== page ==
In 1969 scientists from the Geophysical Fluid Dynamics Laboratory (GFDL) in Princeton, New Jersey, published results from the world’s first climate model. Though the model gave scientists their first look at how the ocean and atmosphere interact to influence climate, it covered only one-sixth of the surface of the Earth and did not take into account any human-made, or anthropogenic, causes of climate change.
Forty years later, using an ancestor of this pioneering model, a team led by GFDL climate scientist Venkatramani Balaji is using the Cray XT5 known as Jaguar—housed in the OLCF—to simulate and assess both natural and anthropogenic causes of climate change at exceptional resolutions.
“Resolving our models to 50 kilometers, you can see states and counties. That’s what people are really asking for [from climate science],” said Balaji, head of the Modeling Systems Group at GFDL, a branch of NOAA devoted to developing and using mathematical models and computer simulations to improve understanding of the Earth’s atmosphere, ocean, and climate. The group’s models are higher in resolution than required by the Intergovernmental Panel on Climate Change Fourth Assessment Report (IPCC AR4).
Climate models from which data was gleaned for the IPCC AR4, released in 2007, were in the 100-kilometer range for both ocean and atmosphere. Accurate regional climate forecasting is in-
valuable to areas such as the American Southwest, which experiences persistent droughts that are
rapidly depleting water reservoirs. If climate models can prove that anthropogenic causes are mostly
to blame, stakeholders can amend policies and practices to make the most of scarce resources.
Causes of climate change
Natural variations in global climate arise from phenomena including changes in solar activity, periodic alterations in the Earth’s orbit, and sulfate aerosols from volcanic eruptions. However, the AR4 claims, “It is extremely unlikely (less than 5 percent) that the global pattern of warming during the past half century can be explained without external forcing, and very unlikely (less than 10 percent) that it is due to known natural external causes alone.”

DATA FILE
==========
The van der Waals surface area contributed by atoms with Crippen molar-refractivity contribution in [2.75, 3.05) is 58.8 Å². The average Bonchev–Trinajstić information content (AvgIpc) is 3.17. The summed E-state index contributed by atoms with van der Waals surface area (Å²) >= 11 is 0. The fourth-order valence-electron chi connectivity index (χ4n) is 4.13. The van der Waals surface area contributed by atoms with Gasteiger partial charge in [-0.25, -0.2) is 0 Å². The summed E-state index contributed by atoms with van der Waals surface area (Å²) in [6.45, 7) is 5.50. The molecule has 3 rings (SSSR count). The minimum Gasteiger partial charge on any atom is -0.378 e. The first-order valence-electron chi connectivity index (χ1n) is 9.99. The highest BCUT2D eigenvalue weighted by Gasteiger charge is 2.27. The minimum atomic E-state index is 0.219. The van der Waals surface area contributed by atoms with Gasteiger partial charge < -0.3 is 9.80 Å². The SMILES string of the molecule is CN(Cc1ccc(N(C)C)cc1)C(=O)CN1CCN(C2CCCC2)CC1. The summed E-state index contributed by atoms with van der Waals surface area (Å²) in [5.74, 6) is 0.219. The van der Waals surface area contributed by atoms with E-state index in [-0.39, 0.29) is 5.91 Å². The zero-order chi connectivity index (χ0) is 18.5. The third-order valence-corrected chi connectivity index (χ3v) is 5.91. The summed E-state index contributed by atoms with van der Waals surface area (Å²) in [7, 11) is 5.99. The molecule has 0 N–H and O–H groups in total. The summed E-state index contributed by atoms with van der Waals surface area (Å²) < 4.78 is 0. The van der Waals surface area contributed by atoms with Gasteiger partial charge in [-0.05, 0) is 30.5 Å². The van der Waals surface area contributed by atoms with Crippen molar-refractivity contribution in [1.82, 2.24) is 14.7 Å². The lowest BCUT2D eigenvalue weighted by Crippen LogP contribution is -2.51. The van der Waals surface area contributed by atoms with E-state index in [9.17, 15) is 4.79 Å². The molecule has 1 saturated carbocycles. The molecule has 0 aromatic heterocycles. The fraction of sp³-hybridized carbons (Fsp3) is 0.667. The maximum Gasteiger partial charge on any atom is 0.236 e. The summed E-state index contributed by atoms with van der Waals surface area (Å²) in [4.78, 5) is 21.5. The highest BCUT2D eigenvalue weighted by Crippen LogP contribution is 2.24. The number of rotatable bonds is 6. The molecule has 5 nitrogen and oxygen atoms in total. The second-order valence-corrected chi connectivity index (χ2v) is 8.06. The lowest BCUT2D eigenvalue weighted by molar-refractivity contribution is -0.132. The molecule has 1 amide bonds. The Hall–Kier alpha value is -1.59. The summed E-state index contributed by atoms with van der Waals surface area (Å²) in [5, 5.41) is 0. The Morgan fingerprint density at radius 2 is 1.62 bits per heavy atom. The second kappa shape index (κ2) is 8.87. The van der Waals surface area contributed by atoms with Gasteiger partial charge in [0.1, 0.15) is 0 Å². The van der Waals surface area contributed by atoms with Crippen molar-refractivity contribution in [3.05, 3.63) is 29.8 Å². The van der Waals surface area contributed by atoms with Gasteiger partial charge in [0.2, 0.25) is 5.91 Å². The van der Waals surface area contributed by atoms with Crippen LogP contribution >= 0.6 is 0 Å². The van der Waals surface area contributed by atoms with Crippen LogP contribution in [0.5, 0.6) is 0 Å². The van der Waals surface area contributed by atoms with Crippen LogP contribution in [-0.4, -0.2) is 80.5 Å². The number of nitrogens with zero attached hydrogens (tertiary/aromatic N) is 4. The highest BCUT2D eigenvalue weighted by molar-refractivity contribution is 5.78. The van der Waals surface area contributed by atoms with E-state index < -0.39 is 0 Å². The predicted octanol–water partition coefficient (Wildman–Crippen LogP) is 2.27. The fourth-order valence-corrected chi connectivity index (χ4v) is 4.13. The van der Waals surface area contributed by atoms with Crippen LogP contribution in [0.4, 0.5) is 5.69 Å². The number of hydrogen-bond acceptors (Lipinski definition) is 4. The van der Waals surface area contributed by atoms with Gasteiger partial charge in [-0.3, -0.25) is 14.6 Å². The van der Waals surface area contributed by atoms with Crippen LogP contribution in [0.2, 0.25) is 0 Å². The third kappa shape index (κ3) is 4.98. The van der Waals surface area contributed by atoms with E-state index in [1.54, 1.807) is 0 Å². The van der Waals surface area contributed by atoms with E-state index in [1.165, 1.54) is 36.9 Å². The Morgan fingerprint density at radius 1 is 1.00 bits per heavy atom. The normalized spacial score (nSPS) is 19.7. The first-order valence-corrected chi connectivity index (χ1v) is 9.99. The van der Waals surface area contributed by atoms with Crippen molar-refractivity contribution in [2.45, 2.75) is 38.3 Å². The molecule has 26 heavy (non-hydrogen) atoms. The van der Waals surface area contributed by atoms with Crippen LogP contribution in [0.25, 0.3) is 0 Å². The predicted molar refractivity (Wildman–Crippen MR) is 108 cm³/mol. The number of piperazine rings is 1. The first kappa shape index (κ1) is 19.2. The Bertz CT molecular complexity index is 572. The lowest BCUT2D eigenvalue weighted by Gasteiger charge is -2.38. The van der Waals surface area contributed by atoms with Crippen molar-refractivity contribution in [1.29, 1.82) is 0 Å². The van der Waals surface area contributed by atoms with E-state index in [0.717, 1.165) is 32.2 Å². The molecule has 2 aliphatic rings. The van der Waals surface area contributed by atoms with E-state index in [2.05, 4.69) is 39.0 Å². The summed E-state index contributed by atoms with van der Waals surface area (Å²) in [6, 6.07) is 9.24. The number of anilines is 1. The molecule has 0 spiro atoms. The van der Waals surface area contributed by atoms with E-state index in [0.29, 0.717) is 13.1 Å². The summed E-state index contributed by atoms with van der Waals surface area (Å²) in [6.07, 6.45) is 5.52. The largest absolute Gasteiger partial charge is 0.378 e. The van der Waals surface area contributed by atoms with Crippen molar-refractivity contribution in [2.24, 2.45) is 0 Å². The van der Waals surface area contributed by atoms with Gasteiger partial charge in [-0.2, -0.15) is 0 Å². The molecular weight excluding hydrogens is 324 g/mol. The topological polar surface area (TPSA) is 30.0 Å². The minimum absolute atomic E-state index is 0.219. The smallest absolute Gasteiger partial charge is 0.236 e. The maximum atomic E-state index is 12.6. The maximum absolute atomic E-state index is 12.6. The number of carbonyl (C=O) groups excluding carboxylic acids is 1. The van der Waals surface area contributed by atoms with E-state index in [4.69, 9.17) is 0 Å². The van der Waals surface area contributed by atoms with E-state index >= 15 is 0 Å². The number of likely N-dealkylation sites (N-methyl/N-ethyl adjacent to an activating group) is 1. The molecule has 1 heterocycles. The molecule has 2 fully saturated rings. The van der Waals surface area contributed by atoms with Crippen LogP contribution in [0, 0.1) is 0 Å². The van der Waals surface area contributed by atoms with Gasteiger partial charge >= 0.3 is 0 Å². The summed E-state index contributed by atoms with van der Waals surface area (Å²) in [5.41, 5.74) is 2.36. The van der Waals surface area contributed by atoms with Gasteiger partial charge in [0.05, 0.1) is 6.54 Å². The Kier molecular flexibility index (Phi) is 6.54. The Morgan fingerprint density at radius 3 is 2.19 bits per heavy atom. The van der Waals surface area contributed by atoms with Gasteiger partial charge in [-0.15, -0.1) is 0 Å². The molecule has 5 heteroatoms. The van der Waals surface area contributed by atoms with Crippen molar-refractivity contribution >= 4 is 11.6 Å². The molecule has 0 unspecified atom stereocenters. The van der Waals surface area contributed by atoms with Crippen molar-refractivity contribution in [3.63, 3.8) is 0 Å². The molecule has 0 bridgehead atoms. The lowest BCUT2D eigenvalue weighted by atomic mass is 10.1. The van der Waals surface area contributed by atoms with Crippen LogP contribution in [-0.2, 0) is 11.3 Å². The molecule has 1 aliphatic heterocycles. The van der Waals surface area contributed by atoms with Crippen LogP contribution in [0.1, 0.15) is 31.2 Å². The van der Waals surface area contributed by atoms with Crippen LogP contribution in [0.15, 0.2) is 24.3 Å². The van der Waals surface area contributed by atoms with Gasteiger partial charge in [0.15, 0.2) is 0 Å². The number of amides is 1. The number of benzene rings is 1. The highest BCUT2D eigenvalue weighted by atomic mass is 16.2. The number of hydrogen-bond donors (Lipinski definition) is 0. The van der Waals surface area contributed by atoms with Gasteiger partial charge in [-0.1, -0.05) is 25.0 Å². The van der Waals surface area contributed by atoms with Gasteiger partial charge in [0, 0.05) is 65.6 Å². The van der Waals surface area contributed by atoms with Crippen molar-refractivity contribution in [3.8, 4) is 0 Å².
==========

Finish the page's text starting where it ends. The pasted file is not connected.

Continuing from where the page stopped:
Humanity’s effect on climate is broad. Of most concern to climate scientists and environmentalists are increasing carbon dioxide levels in the Earth’s atmosphere. According to the IPCC AR4, two-thirds of the anthropogenic carbon dioxide emissions come from fossil fuel combustion, while the remaining third comes from land-use changes such as irrigation, deforestation, and ranching. Carbon dioxide is naturally present in the atmosphere along with water vapor, nitrous oxide, methane, ozone, and other trace gases collectively referred to as greenhouse gases. As their name suggests, these gases warm the Earth by trapping energy from sunlight just as a greenhouse does. Ever since the Industrial Revolution, greenhouse-gas emissions have increased, warming the Earth and affecting regional weather patterns.
The terms “climate” and “weather” describe the atmosphere through different timeframes. Climate refers to average, or statistical, behavior of the global atmosphere over a long period of time—say, year to year—whereas weather is a measure of day-to-day local atmospheric conditions. Through cutting-edge models, Balaji’s project, dubbed CHiMES (for Coupled High-Resolution Modeling of the Earth System), aims to explore the relationship between climate and weather.
CHiMES is a collaborative effort between DOE and NOAA. If climate can be predicted at all, the project endeavors to forecast change over time periods of interest to resource managers (e.g., decades) and to understand the responses of phenomena like tropical storms to a warming climate.
Anatomy of a climate model
Climate models are composed of mathematical sets of instructions called differential equations. These equations assess interactions among various components that influence the Earth’s climate—atmosphere, oceans, land, and ice. In short, climate models calculate the solar energy our planet absorbs and the radiation it emits, some of which escapes into space while some remains trapped by Earth’s atmosphere. Differential equations that govern the system are solved in accordance with different boundary conditions, such as specifying sea surface temperature distributions, carbon dioxide concentrations, and atmospheric aerosol distributions.
Balaji’s model—GFDL Flexible Modeling System—is actually two models built upon a flexible framework that allows different components of the climate system to be modeled by multiple scientists and code developers and assembled in a variety of ways. The atmospheric model, Finite Volume Cubed-Sphere, runs at a resolution of 25 kilometers. The oceanic model MOM4 (short for Modular Ocean Model) is what climate scientists call a quarter-degree model, which translates into resolution of roughly 25 kilometers as well. The resolution of the models can be increased